How Did Myrtle Beach Get its Name?

Article Thumbnail Image

Myrtle Beach was once inhabited by Native Americans of the Waccamaw Tribe, and the area was called Long Bay. But among the first European arrivals to the area were the Withers family. After the American Revolution, more pioneers made their way to the remote coastal area, including George Washington, who traveled down the Kings Highway. But it wasn’t until after 1881, when the Burroughs and Collins Company of Conway, S.C., purchased much of the property formerly owned by the Withers family, that a stable community began to develop.

The community that grew around the timber transport business Burroughs and Collins was originally called Withers—with the post office being established in “Withers” in 1888. But in the early 1900s, the budding community decided it needed a new name, and a contest was held.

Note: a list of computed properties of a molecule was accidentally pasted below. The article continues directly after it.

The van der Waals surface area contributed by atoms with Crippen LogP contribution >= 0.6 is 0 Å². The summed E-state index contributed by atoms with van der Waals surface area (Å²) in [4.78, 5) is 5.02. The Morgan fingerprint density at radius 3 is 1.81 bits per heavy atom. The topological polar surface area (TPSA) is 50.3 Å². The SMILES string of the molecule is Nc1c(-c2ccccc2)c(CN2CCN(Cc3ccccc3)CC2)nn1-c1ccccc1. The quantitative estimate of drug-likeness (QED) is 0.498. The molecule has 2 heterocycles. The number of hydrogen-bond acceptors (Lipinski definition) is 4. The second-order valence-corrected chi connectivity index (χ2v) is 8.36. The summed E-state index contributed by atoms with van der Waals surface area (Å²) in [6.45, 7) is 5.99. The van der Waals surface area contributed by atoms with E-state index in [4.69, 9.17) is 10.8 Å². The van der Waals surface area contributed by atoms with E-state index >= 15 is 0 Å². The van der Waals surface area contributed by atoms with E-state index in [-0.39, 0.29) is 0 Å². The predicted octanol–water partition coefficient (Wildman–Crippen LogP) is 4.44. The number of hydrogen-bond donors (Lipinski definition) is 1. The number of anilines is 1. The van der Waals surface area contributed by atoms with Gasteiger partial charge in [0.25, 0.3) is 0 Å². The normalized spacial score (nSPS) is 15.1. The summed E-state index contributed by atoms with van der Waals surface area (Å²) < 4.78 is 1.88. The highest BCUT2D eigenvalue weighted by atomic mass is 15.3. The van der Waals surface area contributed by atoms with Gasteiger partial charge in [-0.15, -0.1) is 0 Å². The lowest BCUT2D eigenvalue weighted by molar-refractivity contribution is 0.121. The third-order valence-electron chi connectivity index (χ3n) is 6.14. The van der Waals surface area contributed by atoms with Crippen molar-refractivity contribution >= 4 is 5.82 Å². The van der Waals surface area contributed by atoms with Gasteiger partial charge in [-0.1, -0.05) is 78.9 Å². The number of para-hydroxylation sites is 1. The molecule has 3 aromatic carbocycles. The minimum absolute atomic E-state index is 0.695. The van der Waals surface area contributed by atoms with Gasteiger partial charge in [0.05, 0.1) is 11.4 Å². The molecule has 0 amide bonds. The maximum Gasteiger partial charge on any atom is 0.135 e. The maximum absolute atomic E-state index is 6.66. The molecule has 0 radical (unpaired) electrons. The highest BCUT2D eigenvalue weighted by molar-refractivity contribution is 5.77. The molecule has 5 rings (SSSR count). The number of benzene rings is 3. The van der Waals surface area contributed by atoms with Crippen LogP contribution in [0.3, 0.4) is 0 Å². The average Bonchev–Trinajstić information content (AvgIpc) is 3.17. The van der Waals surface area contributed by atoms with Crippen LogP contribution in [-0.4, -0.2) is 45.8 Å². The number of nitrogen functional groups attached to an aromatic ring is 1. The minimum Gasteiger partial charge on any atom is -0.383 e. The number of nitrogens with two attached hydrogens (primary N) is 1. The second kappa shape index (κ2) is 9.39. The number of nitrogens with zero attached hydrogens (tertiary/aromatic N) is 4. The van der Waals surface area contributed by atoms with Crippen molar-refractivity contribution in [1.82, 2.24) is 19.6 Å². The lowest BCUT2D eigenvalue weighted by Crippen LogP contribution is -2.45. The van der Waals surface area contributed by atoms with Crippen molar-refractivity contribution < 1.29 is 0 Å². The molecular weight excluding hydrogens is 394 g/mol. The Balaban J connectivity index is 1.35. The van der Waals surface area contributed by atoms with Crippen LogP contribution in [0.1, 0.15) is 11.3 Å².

The widow of Franklin Burroughs, Addie, suggested the name Myrtle Beach in reference to the wax myrtle bushes that grew all over town, and the suggestion won. The first Myrtle Beach post office replaced the Withers post office in the early 1900s, though the area wasn’t incorporated into a town until 1938, and a city until 1957.

Today, of course, Myrtle Beach and the surrounding Grand Strand area is one of the biggest tourist draws on the eastern seaboard, drawing nearly five million visitors every year to enjoy sun and sand, entertainment and unique attractions. Some of the biggest draws in Myrtle Beach are our golf courses, our amusement parks and aquarium, theaters, about 2,000 restaurants and shopping.

In 2010, the Myrtle Beach Boardwalk opened, adding an additional draw as it was named one of the best U.S. boardwalks by Travel + Leisure magazine and the nation’s number three boardwalk by National Geographic.

Of course, Myrtle Beach is also home to hundreds of hotels, many of them oceanfront resorts that host families for fun and sun year after year!

Posted 6/20/13